Toronto-Dominion Bank (TSX:TD)(NYSE:TD) has now pulled back 8.2% from its high about a month ago. The company has been under fire over a situation that seemed awfully similar to the one experienced by Wells Fargo & Co. (NYSE:WFC) over a year ago. The low-level management team was pressuring its front-line tellers to upsell customers, but Toronto-Dominion isn’t the only bank that’s been doing this. Fool contributor Will Ashworth stated, “all banks are doing this to some extent.”
Banks really aren’t your friends, and if you’re a customer, the staff will be looking at their own goals first and yours after. Banks are businesses, and they’re going to do everything in their power to try to increase revenues, but if it comes at the expense of the customer, that’s taking it a bit too far.
I believe Toronto-Dominion has unfairly taken a beating on behalf of all the big banks because of these kinds of questionable practices, and I think the current dip is a huge opportunity for long-term investors looking for a core holding.
Toronto-Dominion has always traded at a considerable premium to its peers in the Canadian banking scene, but now this valuation gap has shrunk. I believe Toronto-Dominion is the strongest bank of the Big Five, and it is best positioned to reward shareholders in the long run. The fundamentals are excellent, and the risk-management strategy is top-notch. Toronto-Dominion is worth every bit of the premium it had over its peers in the Big Five, and now you have the opportunity to purchase shares at a huge discount to its intrinsic value.
There’s a class-action lawsuit that came out of Toronto-Dominion’s “Wells Fargo moment,” but I think it’s been way overblown by the press. Sure, it’s a horrible situation for the tellers and the customers, but I believe the problem is easily fixable once upper management takes action. Toronto-Dominion has a code of conduct that all employees are supposed to follow, but it appears that it hasn’t been enforced lately.
In a few years from now, this whole sell-off and scandal will be in the rear-view mirror. It won’t hurt the long-term fundamentals of the business. Sure, it’ll affect account openings in the short term, but I think Toronto-Dominion will get this mess sorted out faster than Wells Fargo did.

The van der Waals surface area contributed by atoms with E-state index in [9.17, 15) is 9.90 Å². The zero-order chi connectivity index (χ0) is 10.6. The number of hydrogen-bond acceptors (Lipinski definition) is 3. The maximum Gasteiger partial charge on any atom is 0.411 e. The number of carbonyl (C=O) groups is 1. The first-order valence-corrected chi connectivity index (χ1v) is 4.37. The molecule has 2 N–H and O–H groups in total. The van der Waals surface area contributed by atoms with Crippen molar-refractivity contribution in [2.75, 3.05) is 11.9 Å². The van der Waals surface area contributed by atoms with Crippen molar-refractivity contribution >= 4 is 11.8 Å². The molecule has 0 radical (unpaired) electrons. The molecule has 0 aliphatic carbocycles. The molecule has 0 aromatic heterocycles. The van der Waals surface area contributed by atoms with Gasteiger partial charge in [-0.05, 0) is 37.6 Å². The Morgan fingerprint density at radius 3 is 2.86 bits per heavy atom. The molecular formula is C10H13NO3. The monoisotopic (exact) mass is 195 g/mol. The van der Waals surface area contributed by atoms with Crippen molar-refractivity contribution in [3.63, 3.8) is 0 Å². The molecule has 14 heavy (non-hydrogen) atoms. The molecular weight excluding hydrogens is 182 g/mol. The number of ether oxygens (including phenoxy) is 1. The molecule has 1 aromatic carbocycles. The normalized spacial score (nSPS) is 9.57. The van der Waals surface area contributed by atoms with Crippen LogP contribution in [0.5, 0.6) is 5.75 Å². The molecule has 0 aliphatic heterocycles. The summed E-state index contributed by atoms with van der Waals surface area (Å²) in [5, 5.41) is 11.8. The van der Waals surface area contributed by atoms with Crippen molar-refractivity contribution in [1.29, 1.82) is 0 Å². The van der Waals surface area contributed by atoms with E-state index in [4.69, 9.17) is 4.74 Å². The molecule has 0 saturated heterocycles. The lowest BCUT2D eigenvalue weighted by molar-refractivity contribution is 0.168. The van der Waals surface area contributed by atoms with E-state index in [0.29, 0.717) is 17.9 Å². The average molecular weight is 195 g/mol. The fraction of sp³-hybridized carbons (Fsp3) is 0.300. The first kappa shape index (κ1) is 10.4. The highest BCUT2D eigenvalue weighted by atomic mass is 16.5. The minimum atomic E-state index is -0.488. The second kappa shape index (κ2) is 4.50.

The stock currently trades at a 13.4 price-to-earnings multiple with an attractive 3.71% dividend yield. Although the dividend isn’t the largest, it is most likely going to grow the fastest over the next few years as the strong U.S. segment lifts the company into the atmosphere.
The company now trades at a similar valuation as Royal Bank of Canada, but Toronto-Dominion is clearly the better long-term play. Sure, there were many downgrades on the stock following the scandal, but I think these are too focused on the short term. It’s very likely that all banks are guilty of questionable tactics to increase revenues, but Toronto-Dominion got caught. You should probably load up on shares now while they’re on sale or you’ll surely be kicking yourself later.
Stay smart. Stay hungry. Stay Foolish.
Motley Fool Canada’s $250,000-real-money-portfolio service, Motley Fool Pro, is currently closed to new members. But lead advisor Jim Gillies is doing something special for investors who are worried about the market and where it will head in 2017.
He’s revealing the six strategies he uses in Pro to help members guardrail their portfolios and make money in up, down, and sideways markets.
For a limited time you can download this “Pro 2017 Survival Guide” free of charge by simply clicking here.
Fool contributor Joey Frenette owns shares of Toronto-Dominion Bank.